|Teaching Science through History|
Archibald Garrod & the Black Urine Disease
by Kristen Gabel & Douglas Allchin (2017)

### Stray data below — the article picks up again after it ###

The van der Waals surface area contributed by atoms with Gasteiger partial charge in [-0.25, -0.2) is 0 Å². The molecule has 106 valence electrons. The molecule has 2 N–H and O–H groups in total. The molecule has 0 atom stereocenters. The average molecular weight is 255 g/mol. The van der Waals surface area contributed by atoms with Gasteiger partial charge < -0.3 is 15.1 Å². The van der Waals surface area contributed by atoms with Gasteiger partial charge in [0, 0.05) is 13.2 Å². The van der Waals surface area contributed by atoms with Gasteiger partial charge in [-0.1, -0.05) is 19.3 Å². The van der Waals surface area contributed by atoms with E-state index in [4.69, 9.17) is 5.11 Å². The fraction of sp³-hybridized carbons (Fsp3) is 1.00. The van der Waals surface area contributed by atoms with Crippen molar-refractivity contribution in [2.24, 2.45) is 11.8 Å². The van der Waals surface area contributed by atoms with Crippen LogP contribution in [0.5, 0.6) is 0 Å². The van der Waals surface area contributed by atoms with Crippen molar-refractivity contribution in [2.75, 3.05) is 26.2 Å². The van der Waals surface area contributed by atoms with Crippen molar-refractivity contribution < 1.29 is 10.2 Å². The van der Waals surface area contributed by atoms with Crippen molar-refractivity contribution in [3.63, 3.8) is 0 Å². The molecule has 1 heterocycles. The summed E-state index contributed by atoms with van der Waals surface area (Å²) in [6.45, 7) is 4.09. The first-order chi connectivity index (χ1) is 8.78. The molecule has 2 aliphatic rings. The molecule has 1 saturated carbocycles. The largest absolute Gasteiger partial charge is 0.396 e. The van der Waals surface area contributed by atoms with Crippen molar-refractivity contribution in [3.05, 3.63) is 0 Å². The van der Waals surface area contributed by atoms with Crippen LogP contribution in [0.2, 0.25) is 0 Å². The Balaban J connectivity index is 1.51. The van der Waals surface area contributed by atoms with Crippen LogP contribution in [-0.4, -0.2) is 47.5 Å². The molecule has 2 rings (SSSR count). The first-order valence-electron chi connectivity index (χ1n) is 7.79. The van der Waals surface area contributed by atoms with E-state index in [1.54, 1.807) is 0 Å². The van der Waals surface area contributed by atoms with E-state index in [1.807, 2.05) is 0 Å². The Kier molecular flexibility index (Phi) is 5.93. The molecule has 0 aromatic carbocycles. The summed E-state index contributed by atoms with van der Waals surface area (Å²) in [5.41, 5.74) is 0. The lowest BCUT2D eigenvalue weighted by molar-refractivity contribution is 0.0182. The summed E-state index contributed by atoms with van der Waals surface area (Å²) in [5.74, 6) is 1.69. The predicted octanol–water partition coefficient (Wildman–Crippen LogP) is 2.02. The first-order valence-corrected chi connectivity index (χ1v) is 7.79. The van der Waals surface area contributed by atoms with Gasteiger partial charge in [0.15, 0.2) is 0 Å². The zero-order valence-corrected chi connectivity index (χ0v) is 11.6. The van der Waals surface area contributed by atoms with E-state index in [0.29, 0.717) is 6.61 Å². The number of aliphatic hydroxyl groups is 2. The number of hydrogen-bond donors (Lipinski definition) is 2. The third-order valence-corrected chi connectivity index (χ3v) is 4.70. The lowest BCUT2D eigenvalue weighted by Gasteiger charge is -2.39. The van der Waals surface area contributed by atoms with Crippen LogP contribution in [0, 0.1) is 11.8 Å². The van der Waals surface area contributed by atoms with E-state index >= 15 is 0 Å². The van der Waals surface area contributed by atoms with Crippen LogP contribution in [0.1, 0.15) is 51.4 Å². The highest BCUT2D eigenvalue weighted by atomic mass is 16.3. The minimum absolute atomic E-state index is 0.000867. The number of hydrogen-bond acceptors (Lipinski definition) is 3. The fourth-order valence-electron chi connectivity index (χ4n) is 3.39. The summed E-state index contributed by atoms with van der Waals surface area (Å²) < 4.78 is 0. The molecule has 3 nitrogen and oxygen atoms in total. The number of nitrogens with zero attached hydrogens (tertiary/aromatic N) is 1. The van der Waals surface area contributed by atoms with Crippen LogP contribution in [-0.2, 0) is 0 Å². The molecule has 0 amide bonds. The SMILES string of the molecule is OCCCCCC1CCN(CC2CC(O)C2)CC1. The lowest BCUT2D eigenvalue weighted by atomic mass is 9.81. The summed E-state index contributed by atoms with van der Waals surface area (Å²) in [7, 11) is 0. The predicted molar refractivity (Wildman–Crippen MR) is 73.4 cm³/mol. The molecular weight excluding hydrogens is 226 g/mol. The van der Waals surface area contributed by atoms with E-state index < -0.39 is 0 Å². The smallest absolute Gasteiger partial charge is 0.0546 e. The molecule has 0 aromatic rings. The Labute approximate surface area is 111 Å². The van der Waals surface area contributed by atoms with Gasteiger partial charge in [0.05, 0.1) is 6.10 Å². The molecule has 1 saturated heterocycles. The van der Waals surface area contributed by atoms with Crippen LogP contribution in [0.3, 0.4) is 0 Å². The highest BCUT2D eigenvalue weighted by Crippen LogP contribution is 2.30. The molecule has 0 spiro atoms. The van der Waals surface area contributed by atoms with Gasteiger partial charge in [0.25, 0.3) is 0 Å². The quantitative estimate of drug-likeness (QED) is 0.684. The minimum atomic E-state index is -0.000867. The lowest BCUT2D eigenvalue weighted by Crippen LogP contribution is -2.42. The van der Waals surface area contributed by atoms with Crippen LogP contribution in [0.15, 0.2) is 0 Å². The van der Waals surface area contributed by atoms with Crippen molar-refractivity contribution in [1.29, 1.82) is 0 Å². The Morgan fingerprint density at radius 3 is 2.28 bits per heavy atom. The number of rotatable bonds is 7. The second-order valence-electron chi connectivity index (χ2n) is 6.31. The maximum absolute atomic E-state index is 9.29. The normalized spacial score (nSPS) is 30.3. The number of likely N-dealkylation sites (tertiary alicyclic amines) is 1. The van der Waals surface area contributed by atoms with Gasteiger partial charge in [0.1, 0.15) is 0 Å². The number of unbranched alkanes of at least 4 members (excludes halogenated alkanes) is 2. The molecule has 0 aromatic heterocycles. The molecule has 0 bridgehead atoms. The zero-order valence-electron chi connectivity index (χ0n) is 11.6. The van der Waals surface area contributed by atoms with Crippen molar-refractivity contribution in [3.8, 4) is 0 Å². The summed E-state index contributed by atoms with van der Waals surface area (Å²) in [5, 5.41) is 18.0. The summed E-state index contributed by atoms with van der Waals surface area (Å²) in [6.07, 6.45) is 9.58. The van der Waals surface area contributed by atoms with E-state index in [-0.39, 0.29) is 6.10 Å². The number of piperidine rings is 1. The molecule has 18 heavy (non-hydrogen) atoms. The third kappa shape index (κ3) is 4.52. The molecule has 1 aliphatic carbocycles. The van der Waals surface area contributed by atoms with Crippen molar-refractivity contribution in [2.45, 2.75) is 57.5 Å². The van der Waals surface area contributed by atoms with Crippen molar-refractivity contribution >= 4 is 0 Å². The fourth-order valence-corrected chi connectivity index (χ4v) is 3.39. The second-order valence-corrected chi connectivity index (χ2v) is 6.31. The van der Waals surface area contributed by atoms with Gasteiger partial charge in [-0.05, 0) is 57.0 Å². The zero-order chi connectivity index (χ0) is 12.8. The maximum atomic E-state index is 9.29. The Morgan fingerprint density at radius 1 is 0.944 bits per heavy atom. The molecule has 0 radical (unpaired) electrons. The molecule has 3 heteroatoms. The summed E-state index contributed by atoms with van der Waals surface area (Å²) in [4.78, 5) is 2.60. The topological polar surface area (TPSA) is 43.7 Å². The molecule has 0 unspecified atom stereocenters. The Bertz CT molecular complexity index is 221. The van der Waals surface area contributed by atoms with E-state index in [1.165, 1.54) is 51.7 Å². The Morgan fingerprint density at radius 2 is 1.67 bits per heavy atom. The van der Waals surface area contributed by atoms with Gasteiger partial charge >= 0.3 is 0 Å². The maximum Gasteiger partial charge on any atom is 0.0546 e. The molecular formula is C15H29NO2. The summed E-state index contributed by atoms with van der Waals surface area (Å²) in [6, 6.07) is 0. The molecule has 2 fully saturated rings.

This case study focuses on Archibald Garrod and his identification of several "inborn errors of metabolism," which linked Mendelian factors to physiological chemistry at the turn of the 20th century. Nobel Prize winner George Beadle later heralded Garrod's work as an early expression of the "one gene, one enzyme" concept. The case begins with Garrod's analysis of patients with alkaptonuria, whose urine turns black. This was the first human trait recognized as exhibiting Mendelian inheritance patterns. Yet Garrod himself remained aloof from the debates that followed the rediscovery of Mendel's work, and his subsequent work was largely unappreciated by geneticists for several decades.
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